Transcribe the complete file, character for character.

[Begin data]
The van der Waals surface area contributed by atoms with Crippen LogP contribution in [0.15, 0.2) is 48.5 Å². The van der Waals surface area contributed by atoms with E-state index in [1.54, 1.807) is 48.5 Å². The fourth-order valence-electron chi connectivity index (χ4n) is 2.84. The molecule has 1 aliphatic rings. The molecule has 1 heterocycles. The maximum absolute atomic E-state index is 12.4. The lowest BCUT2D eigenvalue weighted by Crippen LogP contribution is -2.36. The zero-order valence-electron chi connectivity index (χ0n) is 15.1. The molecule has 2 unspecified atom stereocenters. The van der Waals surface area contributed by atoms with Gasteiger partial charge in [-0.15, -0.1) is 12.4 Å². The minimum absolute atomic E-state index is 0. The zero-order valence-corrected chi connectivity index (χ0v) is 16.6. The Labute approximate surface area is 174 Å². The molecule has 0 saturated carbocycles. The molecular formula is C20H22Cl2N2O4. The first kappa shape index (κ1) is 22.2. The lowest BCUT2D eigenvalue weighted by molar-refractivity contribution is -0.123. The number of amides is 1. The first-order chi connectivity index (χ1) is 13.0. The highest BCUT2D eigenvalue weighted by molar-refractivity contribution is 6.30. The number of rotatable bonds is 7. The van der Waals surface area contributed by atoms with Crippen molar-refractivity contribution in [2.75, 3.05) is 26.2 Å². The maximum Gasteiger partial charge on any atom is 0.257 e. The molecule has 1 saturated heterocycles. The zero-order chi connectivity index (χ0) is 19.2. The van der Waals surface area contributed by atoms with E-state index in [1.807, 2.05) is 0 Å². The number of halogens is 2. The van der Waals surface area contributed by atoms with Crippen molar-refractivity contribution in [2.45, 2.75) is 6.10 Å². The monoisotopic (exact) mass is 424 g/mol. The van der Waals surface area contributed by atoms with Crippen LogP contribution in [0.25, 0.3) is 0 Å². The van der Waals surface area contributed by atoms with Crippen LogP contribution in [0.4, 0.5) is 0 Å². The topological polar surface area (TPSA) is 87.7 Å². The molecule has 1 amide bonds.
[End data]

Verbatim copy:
The van der Waals surface area contributed by atoms with Crippen LogP contribution in [0.15, 0.2) is 48.5 Å². The van der Waals surface area contributed by atoms with E-state index in [1.54, 1.807) is 48.5 Å². The fourth-order valence-electron chi connectivity index (χ4n) is 2.84. The molecule has 1 aliphatic rings. The molecule has 1 heterocycles. The maximum absolute atomic E-state index is 12.4. The lowest BCUT2D eigenvalue weighted by Crippen LogP contribution is -2.36. The zero-order valence-electron chi connectivity index (χ0n) is 15.1. The molecule has 2 unspecified atom stereocenters. The van der Waals surface area contributed by atoms with Gasteiger partial charge in [-0.15, -0.1) is 12.4 Å². The minimum absolute atomic E-state index is 0. The zero-order valence-corrected chi connectivity index (χ0v) is 16.6. The Labute approximate surface area is 174 Å². The molecule has 0 saturated carbocycles. The molecular formula is C20H22Cl2N2O4. The first kappa shape index (κ1) is 22.2. The lowest BCUT2D eigenvalue weighted by molar-refractivity contribution is -0.123. The number of amides is 1. The first-order chi connectivity index (χ1) is 13.0. The highest BCUT2D eigenvalue weighted by molar-refractivity contribution is 6.30. The number of rotatable bonds is 7. The van der Waals surface area contributed by atoms with Crippen molar-refractivity contribution in [2.75, 3.05) is 26.2 Å². The maximum Gasteiger partial charge on any atom is 0.257 e. The molecule has 1 saturated heterocycles. The zero-order chi connectivity index (χ0) is 19.2. The van der Waals surface area contributed by atoms with E-state index in [1.807, 2.05) is 0 Å². The number of halogens is 2. The van der Waals surface area contributed by atoms with Crippen molar-refractivity contribution in [2.45, 2.75) is 6.10 Å². The monoisotopic (exact) mass is 424 g/mol. The van der Waals surface area contributed by atoms with Crippen LogP contribution in [0.25, 0.3) is 0 Å². The van der Waals surface area contributed by atoms with Crippen LogP contribution in [0.4, 0.5) is 0 Å². The topological polar surface area (TPSA) is 87.7 Å². The molecule has 1 amide bonds.